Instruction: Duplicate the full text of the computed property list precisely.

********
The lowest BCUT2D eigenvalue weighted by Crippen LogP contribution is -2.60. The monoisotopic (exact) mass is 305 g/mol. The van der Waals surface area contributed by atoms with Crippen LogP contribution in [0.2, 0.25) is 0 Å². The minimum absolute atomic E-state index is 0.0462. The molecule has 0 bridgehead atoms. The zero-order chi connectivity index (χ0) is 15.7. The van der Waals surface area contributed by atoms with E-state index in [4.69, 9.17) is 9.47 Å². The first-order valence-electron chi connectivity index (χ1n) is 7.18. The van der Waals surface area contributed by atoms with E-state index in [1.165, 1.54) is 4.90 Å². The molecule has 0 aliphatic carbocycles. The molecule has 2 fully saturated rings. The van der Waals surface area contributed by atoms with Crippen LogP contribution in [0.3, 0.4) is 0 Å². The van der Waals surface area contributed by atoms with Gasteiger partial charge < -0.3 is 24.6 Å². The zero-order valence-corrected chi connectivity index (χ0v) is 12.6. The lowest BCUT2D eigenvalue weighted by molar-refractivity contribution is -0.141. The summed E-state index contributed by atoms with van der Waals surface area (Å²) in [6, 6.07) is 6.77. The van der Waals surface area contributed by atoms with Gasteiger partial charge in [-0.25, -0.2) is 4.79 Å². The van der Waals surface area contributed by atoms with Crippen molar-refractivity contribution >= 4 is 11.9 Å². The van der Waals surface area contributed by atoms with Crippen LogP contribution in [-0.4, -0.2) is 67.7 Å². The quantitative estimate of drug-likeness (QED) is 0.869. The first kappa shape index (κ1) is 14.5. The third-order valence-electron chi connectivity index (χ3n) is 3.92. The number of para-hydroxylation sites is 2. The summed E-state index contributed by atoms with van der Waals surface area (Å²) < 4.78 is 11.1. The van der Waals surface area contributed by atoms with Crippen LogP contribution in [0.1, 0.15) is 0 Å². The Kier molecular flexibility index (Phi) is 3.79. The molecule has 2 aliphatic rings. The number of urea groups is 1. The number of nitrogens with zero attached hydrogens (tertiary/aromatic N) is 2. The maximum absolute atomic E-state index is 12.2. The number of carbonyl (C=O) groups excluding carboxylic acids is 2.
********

The lowest BCUT2D eigenvalue weighted by Crippen LogP contribution is -2.60. The monoisotopic (exact) mass is 305 g/mol. The van der Waals surface area contributed by atoms with Crippen LogP contribution in [0.2, 0.25) is 0 Å². The minimum absolute atomic E-state index is 0.0462. The molecule has 0 bridgehead atoms. The zero-order chi connectivity index (χ0) is 15.7. The van der Waals surface area contributed by atoms with E-state index in [4.69, 9.17) is 9.47 Å². The first-order valence-electron chi connectivity index (χ1n) is 7.18. The van der Waals surface area contributed by atoms with E-state index in [1.165, 1.54) is 4.90 Å². The molecule has 0 aliphatic carbocycles. The molecule has 2 fully saturated rings. The van der Waals surface area contributed by atoms with Crippen LogP contribution in [0.3, 0.4) is 0 Å². The van der Waals surface area contributed by atoms with Gasteiger partial charge < -0.3 is 24.6 Å². The zero-order valence-corrected chi connectivity index (χ0v) is 12.6. The lowest BCUT2D eigenvalue weighted by molar-refractivity contribution is -0.141. The summed E-state index contributed by atoms with van der Waals surface area (Å²) in [6, 6.07) is 6.77. The van der Waals surface area contributed by atoms with Gasteiger partial charge in [-0.25, -0.2) is 4.79 Å². The van der Waals surface area contributed by atoms with Crippen molar-refractivity contribution >= 4 is 11.9 Å². The van der Waals surface area contributed by atoms with Crippen LogP contribution in [-0.4, -0.2) is 67.7 Å². The quantitative estimate of drug-likeness (QED) is 0.869. The first kappa shape index (κ1) is 14.5. The third-order valence-electron chi connectivity index (χ3n) is 3.92. The number of para-hydroxylation sites is 2. The summed E-state index contributed by atoms with van der Waals surface area (Å²) < 4.78 is 11.1. The van der Waals surface area contributed by atoms with Crippen LogP contribution in [0.1, 0.15) is 0 Å². The Kier molecular flexibility index (Phi) is 3.79. The molecule has 2 aliphatic rings. The number of urea groups is 1. The number of nitrogens with zero attached hydrogens (tertiary/aromatic N) is 2. The maximum absolute atomic E-state index is 12.2. The number of carbonyl (C=O) groups excluding carboxylic acids is 2.